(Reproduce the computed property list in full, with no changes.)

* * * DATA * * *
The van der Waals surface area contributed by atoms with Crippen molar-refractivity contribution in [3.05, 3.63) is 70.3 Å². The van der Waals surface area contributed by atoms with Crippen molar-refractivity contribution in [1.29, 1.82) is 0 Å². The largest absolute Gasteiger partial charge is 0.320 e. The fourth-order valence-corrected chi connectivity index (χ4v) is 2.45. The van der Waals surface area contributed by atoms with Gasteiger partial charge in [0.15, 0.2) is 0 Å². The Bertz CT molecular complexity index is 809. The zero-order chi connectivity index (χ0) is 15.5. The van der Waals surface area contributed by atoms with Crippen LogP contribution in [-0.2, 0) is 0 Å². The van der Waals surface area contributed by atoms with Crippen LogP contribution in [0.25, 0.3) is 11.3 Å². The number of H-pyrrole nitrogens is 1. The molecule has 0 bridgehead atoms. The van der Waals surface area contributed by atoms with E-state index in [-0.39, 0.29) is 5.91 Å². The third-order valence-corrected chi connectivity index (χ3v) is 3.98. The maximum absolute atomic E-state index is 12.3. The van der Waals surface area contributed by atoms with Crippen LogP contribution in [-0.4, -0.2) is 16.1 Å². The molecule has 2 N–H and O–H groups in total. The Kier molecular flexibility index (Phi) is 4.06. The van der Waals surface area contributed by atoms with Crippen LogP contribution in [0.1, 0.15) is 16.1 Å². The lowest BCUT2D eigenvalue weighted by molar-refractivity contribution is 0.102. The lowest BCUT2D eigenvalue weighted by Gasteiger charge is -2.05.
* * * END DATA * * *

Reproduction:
The van der Waals surface area contributed by atoms with Crippen molar-refractivity contribution in [3.05, 3.63) is 70.3 Å². The van der Waals surface area contributed by atoms with Crippen molar-refractivity contribution in [1.29, 1.82) is 0 Å². The largest absolute Gasteiger partial charge is 0.320 e. The fourth-order valence-corrected chi connectivity index (χ4v) is 2.45. The van der Waals surface area contributed by atoms with Gasteiger partial charge in [0.15, 0.2) is 0 Å². The Bertz CT molecular complexity index is 809. The zero-order chi connectivity index (χ0) is 15.5. The van der Waals surface area contributed by atoms with Crippen LogP contribution in [-0.2, 0) is 0 Å². The van der Waals surface area contributed by atoms with Crippen LogP contribution in [0.25, 0.3) is 11.3 Å². The number of H-pyrrole nitrogens is 1. The molecule has 0 bridgehead atoms. The van der Waals surface area contributed by atoms with E-state index in [-0.39, 0.29) is 5.91 Å². The third-order valence-corrected chi connectivity index (χ3v) is 3.98. The maximum absolute atomic E-state index is 12.3. The van der Waals surface area contributed by atoms with Crippen LogP contribution in [-0.4, -0.2) is 16.1 Å². The molecule has 2 N–H and O–H groups in total. The Kier molecular flexibility index (Phi) is 4.06. The van der Waals surface area contributed by atoms with Crippen LogP contribution in [0.1, 0.15) is 16.1 Å². The lowest BCUT2D eigenvalue weighted by molar-refractivity contribution is 0.102. The lowest BCUT2D eigenvalue weighted by Gasteiger charge is -2.05.